Khadija Mahmoud reflects on the highlights from the past year of medical school – from a virtual reality project that sparked an interest in refugee health to attending One Young World Summit.


I never imagined that my medical degree would involve a project working with chemical engineers to study the effects of a virtual reality (VR) application! During the second year of MBBS Medicine at Imperial College School of Medicine, we undertake a three-week research experience called Clinical Research Innovation (CRI).

I worked with our Digital Learning Hub  and the Matar Fluid Group to study the effects of using 3D virtual reality in learning. Our research focused on transforming medical education in classrooms by increasing interactivity. Working with two others, we managed to plan, design and conduct a study of 36 participants, producing a poster to present our findings at Imperial’s annual science festival for second-year medical students. The VR application showed fluid dynamics within a liquid flow with real-time feedback and could easily replicate blood flow in an artery to allow exploration of pathologies in relation to this.  (more…)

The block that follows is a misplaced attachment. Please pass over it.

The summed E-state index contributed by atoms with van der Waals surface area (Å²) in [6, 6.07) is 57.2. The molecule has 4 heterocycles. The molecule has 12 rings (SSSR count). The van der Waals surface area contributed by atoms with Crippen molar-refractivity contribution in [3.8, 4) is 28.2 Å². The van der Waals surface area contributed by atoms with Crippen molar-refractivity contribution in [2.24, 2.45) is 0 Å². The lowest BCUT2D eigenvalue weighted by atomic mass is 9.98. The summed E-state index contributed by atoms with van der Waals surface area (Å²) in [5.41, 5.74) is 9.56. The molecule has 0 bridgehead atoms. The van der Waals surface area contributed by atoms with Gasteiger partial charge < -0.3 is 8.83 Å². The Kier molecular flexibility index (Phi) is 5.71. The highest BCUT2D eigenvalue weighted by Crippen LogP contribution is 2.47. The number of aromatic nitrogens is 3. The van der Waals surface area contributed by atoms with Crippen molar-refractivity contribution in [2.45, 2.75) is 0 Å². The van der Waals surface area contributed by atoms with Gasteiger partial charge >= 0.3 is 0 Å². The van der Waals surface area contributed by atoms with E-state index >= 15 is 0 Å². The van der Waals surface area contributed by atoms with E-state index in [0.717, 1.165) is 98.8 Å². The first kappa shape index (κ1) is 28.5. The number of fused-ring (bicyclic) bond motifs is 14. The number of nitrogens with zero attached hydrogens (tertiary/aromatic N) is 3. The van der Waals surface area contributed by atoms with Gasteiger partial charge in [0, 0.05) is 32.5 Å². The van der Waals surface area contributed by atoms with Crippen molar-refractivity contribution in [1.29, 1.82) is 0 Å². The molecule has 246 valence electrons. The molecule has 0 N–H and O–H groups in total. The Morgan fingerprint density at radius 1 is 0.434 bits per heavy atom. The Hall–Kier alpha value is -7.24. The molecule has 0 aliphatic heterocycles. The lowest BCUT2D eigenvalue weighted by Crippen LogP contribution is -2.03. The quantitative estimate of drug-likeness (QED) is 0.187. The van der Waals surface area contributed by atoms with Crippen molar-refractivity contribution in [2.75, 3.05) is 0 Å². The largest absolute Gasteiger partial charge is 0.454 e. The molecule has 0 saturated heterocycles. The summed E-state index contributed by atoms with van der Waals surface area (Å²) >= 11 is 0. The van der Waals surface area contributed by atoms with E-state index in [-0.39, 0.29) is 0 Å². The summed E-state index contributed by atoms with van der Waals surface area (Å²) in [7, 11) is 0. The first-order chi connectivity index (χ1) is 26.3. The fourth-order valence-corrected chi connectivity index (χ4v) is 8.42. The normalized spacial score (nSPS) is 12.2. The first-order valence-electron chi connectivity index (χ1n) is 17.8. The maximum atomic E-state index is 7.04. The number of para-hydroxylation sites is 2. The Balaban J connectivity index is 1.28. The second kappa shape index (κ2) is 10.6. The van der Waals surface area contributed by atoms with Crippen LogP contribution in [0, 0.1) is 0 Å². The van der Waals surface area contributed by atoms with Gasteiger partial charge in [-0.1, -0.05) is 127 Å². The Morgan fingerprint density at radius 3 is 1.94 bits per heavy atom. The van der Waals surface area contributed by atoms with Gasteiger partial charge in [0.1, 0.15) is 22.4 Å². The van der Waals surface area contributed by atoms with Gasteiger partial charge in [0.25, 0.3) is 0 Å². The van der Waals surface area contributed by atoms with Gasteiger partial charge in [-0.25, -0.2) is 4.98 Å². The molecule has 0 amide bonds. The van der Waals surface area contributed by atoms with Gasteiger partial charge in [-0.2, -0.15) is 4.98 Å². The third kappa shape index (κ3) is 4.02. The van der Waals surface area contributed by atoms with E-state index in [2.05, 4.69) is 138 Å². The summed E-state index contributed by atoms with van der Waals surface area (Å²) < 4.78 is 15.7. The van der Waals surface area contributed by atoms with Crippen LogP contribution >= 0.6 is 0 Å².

Using co-production to improve the way we talk about diabetes

Our medical students are using principles of co-production to improve their understanding of living with diabetes – those with a personal experience of diabetes are encouraged to take part. 


The practice and expectations of modern medicine have changed enormously over the past 20 years. The internet, social media and smartphones have transformed how we access knowledge and data and how we think about healthcare. Tomorrow’s doctors need to be equipped with the values and behaviours to serve our increasingly diverse population, recognise and respond to our global obligations and to flourish in a 24/7 culture where the pace of change can seem relentless.

The reimagined Imperial College School of Medicine’s undergraduate medical curriculum launched in September – this marked the first major curriculum review in the 20 years since today’s School was formed. As the leads of the Professional Values and Behaviours (PVB) domain, we were given the exciting opportunity to work with colleagues across the medical disciplines to rethink how and what we taught.

We wanted to design teaching that will help medical students harness their creativity to find solutions to complex problems and to nurture their resilience and adaptability. We also needed it to develop their ethical reasoning, sense of professional and moral identity, and for them to value team working and collaboration. We have aimed to create authentic, experiential learning opportunities that will support deeper learning and encourage students to see the relevance to their future practice. (more…)